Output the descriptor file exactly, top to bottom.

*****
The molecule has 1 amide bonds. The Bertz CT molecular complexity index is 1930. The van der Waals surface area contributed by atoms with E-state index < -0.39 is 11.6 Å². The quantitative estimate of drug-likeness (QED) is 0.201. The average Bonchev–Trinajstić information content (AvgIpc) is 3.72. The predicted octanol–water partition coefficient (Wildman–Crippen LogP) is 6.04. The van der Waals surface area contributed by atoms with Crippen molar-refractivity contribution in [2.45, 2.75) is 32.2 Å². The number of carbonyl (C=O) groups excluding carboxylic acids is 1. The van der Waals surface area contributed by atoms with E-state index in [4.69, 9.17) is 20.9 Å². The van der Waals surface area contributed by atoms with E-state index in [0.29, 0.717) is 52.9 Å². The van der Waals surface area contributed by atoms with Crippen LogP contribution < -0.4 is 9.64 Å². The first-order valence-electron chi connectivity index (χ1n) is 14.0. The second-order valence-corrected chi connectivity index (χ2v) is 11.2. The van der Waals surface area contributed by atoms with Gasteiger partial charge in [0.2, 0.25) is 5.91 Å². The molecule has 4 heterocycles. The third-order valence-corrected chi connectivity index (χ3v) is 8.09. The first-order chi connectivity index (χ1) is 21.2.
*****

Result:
The molecule has 1 amide bonds. The Bertz CT molecular complexity index is 1930. The van der Waals surface area contributed by atoms with E-state index < -0.39 is 11.6 Å². The quantitative estimate of drug-likeness (QED) is 0.201. The average Bonchev–Trinajstić information content (AvgIpc) is 3.72. The predicted octanol–water partition coefficient (Wildman–Crippen LogP) is 6.04. The van der Waals surface area contributed by atoms with Crippen molar-refractivity contribution in [2.45, 2.75) is 32.2 Å². The number of carbonyl (C=O) groups excluding carboxylic acids is 1. The van der Waals surface area contributed by atoms with E-state index in [4.69, 9.17) is 20.9 Å². The van der Waals surface area contributed by atoms with E-state index in [0.29, 0.717) is 52.9 Å². The van der Waals surface area contributed by atoms with Crippen LogP contribution < -0.4 is 9.64 Å². The first-order valence-electron chi connectivity index (χ1n) is 14.0. The second-order valence-corrected chi connectivity index (χ2v) is 11.2. The van der Waals surface area contributed by atoms with Gasteiger partial charge in [0.2, 0.25) is 5.91 Å². The molecule has 4 heterocycles. The third-order valence-corrected chi connectivity index (χ3v) is 8.09. The first-order chi connectivity index (χ1) is 21.2.